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22nd June 2017 by

Video: Introducing the CLiC KWICGrouper function to group concordance lines

In May 2017 the CLiC web app was updated with a new function in the ‘Concordance’ tab: the KWICGrouper. The concordance is a basic display format in corpus linguistics. It is also a powerful tool in revealing language patterns that are not visible in running text, or in Sinclair’s famous words:

“The language looks rather different when you look at a lot of it at once”John Sinclair (1991: 100)

The CLiC KWICGrouper function allows the user to interactively explore patterns within a concordance by searching for words in an adjustable span around the node word.

How it works

The ‘KWICGrouper’ opens through a tab on the right of the concordance screen and can be used to group concordances based on particular words within a desired span. Matching lines are highlighted according to the number of search words they contain; those lines with the most hits are moved to the top of the concordance screen. This allows the user to identify continuous and non-continuous patterns. You can access the KWICGrouper through the CLiC concordance search. For a detailed example, watch our video tutorial:

Background

The concept of the KWICGrouper builds on Michaela Mahlberg’s notion of ‘local textual functions’ as described, for example, in her article on clusters and local textual functions in Dickens.  A detailed description of the original KWICGrouper concept can be found in this article from Matthew Brook O’Donnell. A more recent article focusing on CLiC and novel uses of concordances (Mahlberg et al. 2016 – open access) describes how the KWICGrouper concept could be applied to CLiC. The CLiC KWICGrouper feature that is now live has developed out of this line of research.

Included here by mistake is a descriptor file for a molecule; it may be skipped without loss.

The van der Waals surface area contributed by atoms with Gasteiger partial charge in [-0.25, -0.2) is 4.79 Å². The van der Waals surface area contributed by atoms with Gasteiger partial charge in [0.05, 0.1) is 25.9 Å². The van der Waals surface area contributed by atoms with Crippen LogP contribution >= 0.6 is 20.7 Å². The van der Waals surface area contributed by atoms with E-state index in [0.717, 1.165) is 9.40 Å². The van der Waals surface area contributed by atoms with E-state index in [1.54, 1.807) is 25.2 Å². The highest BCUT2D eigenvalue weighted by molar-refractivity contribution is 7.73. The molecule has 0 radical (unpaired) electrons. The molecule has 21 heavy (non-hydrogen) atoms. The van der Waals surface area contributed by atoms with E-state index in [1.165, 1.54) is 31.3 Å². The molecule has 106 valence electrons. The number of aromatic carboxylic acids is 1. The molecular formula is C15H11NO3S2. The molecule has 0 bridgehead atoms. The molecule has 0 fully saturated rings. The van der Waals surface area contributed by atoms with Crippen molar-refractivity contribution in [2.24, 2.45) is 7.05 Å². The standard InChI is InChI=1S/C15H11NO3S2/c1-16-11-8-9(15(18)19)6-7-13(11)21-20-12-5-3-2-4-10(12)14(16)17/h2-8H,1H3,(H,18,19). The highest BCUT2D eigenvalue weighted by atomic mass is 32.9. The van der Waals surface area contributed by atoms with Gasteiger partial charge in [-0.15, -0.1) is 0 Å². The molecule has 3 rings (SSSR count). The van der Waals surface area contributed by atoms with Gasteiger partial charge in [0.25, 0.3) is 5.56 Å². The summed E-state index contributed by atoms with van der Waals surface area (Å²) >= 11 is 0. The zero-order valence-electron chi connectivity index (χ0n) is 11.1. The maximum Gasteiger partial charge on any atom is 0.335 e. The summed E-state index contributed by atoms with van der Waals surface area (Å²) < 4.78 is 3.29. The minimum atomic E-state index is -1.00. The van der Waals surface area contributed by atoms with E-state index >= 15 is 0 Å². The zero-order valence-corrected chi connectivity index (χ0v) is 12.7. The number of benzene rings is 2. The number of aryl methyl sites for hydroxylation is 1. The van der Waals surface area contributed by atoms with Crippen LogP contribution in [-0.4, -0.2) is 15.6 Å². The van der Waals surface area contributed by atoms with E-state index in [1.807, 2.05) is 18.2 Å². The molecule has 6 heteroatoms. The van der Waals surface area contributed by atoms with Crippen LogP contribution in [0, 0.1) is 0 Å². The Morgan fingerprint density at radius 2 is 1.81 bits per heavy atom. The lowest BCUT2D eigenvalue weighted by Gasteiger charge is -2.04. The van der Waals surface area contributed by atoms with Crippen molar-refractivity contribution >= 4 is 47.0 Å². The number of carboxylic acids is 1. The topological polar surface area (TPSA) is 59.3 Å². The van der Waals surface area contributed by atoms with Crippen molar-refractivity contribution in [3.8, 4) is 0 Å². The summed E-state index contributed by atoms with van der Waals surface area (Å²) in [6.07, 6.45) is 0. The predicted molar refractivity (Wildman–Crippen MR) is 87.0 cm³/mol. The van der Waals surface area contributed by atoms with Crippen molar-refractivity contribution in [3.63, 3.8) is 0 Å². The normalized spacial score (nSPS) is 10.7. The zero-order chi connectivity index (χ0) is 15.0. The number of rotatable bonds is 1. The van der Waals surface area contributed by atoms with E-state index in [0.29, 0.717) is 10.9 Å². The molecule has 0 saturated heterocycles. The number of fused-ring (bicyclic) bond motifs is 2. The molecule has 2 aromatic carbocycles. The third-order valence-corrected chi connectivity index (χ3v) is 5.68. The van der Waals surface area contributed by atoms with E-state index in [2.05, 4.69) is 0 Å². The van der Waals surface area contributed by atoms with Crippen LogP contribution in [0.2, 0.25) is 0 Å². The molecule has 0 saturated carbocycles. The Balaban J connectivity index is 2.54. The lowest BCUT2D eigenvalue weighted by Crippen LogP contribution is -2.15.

Author: Viola Wiegand

I am a research fellow on the AHRC-funded CLiC Dickens project. My research interests focus on the use of corpus linguistic tools to identify meaning in texts.

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Comments

  1. Thanks for sharing an useful information with us!!!
    Matching lines are highlighted according to the number of search words they contain; those lines with the most hits are moved to the top of the concordance screen. This allows the user to identify continuous and non-continuous patterns.
    Amazing concept and keep blogging.